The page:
December 1, 2017
Evangelicals and the death of Christianity in the U.S.
To the editor:
This essay is inspired by Miguel De La Torre’s article, “The death of Christianity in the U.S.” This is not a response to Professor De La Torre’s article. It, however, brought to my attention two points that I would like to address: the statement about the death of Christianity and its connection with evangelical Christianity.
Since evangelical Christianity in America has died, according to Professor De La Torre, American Christianity has died, too. But this cannot be true, for three reasons. First, Professor De La Torre writes as if evangelical Christianity were the only Christianity in America. Second, since there are other Christians denominations and groups in America, Christianity has not died in the U.S. Third, there is a crisis in the U.S., but it is a crisis that is affecting Christianity in general, not only evangelical Christianity.
Who are evangelical Christians in the U.S.? The most known and generally accepted definitions of evangelical Christianity — those of David Bebington, Douglas Sweeney, Allister McGrath and Timothy George — are broad and do not explicitly speak of justice, peace, love and fraternity, which the author mentions as characteristics of evangelical Christianity (For these definitions, see Douglas Sweeney, The American Evangelical Story, pp. 17-25.). It does not mean that these characteristics are not important and evangelical; they are evangelical indeed — related to the good news of Jesus and God’s word — and fundamental characteristics of Christianity, but they are not the only words which define evangelical Christianity.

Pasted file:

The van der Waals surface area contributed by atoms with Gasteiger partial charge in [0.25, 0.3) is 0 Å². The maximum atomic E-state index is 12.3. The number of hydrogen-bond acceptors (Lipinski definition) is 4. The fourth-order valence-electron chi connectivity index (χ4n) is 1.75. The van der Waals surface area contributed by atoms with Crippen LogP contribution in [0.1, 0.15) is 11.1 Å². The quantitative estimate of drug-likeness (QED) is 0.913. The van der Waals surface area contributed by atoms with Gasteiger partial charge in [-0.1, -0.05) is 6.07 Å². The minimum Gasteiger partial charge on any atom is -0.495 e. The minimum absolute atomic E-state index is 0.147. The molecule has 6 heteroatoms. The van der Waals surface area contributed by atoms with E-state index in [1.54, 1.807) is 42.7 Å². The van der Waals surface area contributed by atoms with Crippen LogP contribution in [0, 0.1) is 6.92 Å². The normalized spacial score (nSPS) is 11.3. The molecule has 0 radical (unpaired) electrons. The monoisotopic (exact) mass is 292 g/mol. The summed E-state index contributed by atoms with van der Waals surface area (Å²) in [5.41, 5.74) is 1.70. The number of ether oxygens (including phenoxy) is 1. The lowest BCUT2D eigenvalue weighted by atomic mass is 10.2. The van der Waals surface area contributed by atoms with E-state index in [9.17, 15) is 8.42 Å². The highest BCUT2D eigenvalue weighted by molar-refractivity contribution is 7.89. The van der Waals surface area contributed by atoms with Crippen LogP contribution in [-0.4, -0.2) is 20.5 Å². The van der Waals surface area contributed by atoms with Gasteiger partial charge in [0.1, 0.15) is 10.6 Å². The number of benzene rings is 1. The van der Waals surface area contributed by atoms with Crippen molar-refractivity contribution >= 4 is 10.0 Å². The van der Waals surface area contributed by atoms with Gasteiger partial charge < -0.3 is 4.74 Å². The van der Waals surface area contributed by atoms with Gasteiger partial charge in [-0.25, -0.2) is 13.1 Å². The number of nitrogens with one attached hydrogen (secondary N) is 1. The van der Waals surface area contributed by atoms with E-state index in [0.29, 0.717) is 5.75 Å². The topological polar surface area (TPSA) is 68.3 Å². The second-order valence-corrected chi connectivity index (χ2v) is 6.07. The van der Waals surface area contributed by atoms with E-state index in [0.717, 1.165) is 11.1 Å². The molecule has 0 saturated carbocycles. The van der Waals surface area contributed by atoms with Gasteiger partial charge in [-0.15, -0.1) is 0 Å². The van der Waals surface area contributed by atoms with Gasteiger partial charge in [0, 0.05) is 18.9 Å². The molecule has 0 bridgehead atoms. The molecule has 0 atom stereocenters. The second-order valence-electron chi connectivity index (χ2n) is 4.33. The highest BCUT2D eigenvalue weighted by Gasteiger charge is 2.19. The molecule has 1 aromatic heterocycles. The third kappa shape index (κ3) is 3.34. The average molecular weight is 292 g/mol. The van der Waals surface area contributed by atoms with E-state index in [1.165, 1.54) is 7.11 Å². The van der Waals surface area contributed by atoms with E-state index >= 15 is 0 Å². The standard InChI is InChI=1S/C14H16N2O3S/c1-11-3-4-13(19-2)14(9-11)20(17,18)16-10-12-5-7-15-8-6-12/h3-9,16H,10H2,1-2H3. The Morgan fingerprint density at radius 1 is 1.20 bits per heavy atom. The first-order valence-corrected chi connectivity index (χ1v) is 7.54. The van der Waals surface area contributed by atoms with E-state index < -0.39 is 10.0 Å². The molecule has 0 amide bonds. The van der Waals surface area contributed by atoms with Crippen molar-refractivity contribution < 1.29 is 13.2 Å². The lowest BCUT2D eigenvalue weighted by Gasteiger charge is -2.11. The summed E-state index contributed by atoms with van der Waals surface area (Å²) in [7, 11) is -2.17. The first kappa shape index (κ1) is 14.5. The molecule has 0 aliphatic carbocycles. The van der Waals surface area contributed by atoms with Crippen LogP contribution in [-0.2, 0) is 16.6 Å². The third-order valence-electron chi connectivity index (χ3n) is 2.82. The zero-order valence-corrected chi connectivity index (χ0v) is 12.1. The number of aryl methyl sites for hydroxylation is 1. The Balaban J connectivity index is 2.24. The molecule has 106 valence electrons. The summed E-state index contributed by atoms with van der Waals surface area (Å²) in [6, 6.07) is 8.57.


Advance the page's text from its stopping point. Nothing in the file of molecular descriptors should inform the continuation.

Although the words love, peace, and justice are essential to any form of Christianity, evangelical Christianity — and all other Christian traditions — should be understood in the larger context of the gospel and Christian tradition. For example, love, justice and peace are not helpful to, say, an adulterer or a thief. Also, justice is not justice if it takes sides, if it neglects intentionally, or if it seeks favors.